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Source: bipasiaforum

IMAX Says Trade Secrets Ended Up in China
Los Angeles, July 1st (courthousenews)

IMAX claims in court that a former employee swiped its big-screen digital movie trade secrets and used them to start his own company in China.

IMAX sued GDC Technology USA, and two companies called GDC Technology Limited, one based in the British Virgin Islands and one in the Cayman Islands. The lead defendant is a California LLC. IMAX is a Canadian corporation.

The federal complaint states: “IMAX has filed this action to stop GDC’s illegal commercial exploitation of IMAX’s trade secret large format digital theatre projection system and film conversion technologies. Former IMAX employee, Gary Tsui, stole this proprietary technology from IMAX, then surreptitiously provided it to film companies in China, including a company now called China Giant Screen, for which he is the ‘chief engineer.’ China Giant Screen uses IMAX’s trade secrets under the name ‘China Film Giant Screen’ (‘CFGS’). Defendant GDC is now knowingly and actively using IMAX’s trade secrets through, among other things, its relationship with CFGS, in its efforts unfairly to compete globally with IMAX,”

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Source: courthousenews

Intellectual Property Conference ‘May Impact Global Film Sector’s Financial Future’
Rome, April 16th (Hollywood Reporter)

The World Intellectual Property Organization will host the conference in China.

The upcoming diplomatic conference on intellectual property rights of audiovisual performers could decide the future of the film business, according to Mauro Masi, former director of Italian state broadcaster RAI.

Masi, an Italian delegate to the June 20-26 diplomatic Conference on the Protection of Audiovisual Performances, said that because of China’s increasing importance as a consumer of audiovisual content and the growing role of new technologies, the high-level Beijing talks will go a long way toward establishing how intellectual property rights will be protected in the film and television sectors going forward.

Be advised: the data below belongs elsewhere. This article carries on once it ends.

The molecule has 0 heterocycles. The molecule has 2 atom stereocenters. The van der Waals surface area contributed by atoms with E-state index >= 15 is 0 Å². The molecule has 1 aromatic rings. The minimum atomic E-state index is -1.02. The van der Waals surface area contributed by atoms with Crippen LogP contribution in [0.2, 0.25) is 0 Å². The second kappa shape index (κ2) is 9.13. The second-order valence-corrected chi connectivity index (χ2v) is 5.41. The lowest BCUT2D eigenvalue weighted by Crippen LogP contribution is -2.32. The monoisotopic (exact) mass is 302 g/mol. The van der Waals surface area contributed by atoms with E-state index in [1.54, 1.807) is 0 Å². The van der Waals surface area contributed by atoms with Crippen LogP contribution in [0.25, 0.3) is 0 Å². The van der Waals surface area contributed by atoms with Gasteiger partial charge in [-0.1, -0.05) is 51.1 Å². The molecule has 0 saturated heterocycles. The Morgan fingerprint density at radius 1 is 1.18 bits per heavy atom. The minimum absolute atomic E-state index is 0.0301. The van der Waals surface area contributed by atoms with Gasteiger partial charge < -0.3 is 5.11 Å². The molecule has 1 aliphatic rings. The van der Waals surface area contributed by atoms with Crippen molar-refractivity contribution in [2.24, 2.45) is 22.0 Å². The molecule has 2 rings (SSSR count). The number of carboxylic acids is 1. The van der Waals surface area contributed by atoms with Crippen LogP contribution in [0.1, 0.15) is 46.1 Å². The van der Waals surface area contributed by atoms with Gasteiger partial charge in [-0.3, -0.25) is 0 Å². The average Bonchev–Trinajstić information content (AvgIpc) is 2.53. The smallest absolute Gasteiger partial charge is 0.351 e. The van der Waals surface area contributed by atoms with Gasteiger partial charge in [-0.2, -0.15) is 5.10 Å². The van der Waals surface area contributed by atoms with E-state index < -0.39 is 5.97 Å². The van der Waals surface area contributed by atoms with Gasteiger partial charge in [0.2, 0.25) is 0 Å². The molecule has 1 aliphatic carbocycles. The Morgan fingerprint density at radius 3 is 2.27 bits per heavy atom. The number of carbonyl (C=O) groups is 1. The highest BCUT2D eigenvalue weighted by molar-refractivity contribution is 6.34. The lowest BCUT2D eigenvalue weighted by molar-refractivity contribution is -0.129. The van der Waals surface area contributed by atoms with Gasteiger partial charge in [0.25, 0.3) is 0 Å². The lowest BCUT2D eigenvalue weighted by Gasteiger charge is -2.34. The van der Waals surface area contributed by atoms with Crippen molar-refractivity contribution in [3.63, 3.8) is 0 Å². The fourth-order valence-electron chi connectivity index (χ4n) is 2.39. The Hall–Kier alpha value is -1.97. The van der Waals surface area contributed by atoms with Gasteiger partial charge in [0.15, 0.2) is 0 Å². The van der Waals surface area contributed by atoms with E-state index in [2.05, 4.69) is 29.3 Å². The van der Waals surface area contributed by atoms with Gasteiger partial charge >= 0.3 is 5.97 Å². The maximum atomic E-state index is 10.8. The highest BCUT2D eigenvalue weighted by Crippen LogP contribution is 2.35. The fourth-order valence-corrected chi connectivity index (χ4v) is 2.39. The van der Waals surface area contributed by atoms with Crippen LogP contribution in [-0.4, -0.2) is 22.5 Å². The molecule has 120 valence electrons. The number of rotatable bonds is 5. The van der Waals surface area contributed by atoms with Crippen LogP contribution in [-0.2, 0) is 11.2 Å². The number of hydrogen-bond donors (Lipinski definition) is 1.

“The decisions made in Beijing will determine the economic viability of the film and television sectors in the future,” Masi said.

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Source: Hollywood Reporter

China continues piracy crack down
Beijing, November 11th 2011 (Variety)

China is seeking to underline that it is serious about cracking down on piracy by setting up a special office to help the campaign against infringement of intellectual property rights and counterfeit products.

Filmmakers, both domestic and foreign, regularly complain that rampant piracy in China makes it a dangerous market to operate in. It means, for example, that movies have little opportunity to generate revenue streams other than box office takings because IPR theft is so widespread.

The office will be set up under the Ministry of Commerce, the government said in a statement.

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Source: Variety

Copyright Protection body set up for China’s Animation Industry
Shanghai, August 23rd 2010 (AsiaPulse via COMTEX)

China’s copyright protection alliance for domestic animation industry
was set up in Shanghai on Thursday, in a bid to provide a platform to safeguard copyrights for made-in-China cartoons.

Initiated by Shanghai Animation Film Studio, the animation division of Shanghai Film Group, and the Beijing-based Shineshow Co., Ltd under Shanda Interactive Entertainment Ltd, along with local legal firm, the alliance will take advantage of the rich online resources of Shanda and the 30,000-minute cartoon reserve in Shanghai Animation Film Studio.

The alliance will kick off its copyright protection campaign on the 2010’s film version of the classic cartoon Black Cat Police Chief, with a focus in its new media and audiovisual products.

China’s domestic cartoon output in the first half of 2010 stood at 240,000 minutes, while that for the whole 2009 was only 170,000 minutes. The fast growth of the industry has also given rise to increasing cases of copyright infringement.

Besides copyright protection, the alliance will also make attempts in the innovation and research and development fields of Chinese classic cartoons.

Source: Trading Markets